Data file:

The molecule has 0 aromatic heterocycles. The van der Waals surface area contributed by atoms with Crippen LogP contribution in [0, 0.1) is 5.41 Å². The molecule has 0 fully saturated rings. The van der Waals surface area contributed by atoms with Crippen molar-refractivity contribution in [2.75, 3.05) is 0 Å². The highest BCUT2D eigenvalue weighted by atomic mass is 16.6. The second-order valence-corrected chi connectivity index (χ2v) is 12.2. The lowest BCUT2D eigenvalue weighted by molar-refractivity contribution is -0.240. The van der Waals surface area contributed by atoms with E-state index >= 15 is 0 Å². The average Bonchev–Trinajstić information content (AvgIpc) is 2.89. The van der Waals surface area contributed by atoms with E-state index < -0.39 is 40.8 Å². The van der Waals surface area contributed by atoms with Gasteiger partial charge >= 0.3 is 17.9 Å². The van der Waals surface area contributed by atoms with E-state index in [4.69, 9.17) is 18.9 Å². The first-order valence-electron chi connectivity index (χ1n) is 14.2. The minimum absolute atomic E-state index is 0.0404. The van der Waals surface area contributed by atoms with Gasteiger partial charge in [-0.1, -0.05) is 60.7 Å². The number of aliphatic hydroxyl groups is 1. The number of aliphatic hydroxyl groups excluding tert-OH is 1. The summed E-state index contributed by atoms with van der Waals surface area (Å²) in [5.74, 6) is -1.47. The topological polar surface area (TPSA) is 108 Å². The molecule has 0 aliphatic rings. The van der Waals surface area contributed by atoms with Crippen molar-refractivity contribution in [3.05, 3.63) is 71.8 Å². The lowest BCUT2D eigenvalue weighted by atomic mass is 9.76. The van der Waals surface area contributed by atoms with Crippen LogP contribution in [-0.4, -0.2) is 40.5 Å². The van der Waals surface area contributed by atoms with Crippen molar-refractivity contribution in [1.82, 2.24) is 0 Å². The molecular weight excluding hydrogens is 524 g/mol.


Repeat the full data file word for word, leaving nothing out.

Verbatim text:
The molecule has 0 aromatic heterocycles. The van der Waals surface area contributed by atoms with Crippen LogP contribution in [0, 0.1) is 5.41 Å². The molecule has 0 fully saturated rings. The van der Waals surface area contributed by atoms with Crippen molar-refractivity contribution in [2.75, 3.05) is 0 Å². The highest BCUT2D eigenvalue weighted by atomic mass is 16.6. The second-order valence-corrected chi connectivity index (χ2v) is 12.2. The lowest BCUT2D eigenvalue weighted by molar-refractivity contribution is -0.240. The van der Waals surface area contributed by atoms with E-state index >= 15 is 0 Å². The average Bonchev–Trinajstić information content (AvgIpc) is 2.89. The van der Waals surface area contributed by atoms with E-state index < -0.39 is 40.8 Å². The van der Waals surface area contributed by atoms with Gasteiger partial charge >= 0.3 is 17.9 Å². The van der Waals surface area contributed by atoms with E-state index in [4.69, 9.17) is 18.9 Å². The first-order valence-electron chi connectivity index (χ1n) is 14.2. The minimum absolute atomic E-state index is 0.0404. The van der Waals surface area contributed by atoms with Gasteiger partial charge in [-0.1, -0.05) is 60.7 Å². The number of aliphatic hydroxyl groups is 1. The number of aliphatic hydroxyl groups excluding tert-OH is 1. The summed E-state index contributed by atoms with van der Waals surface area (Å²) in [5.74, 6) is -1.47. The topological polar surface area (TPSA) is 108 Å². The molecule has 0 aliphatic rings. The van der Waals surface area contributed by atoms with Crippen molar-refractivity contribution in [3.05, 3.63) is 71.8 Å². The lowest BCUT2D eigenvalue weighted by atomic mass is 9.76. The van der Waals surface area contributed by atoms with Crippen LogP contribution in [-0.4, -0.2) is 40.5 Å². The van der Waals surface area contributed by atoms with Crippen molar-refractivity contribution in [1.82, 2.24) is 0 Å². The molecular weight excluding hydrogens is 524 g/mol.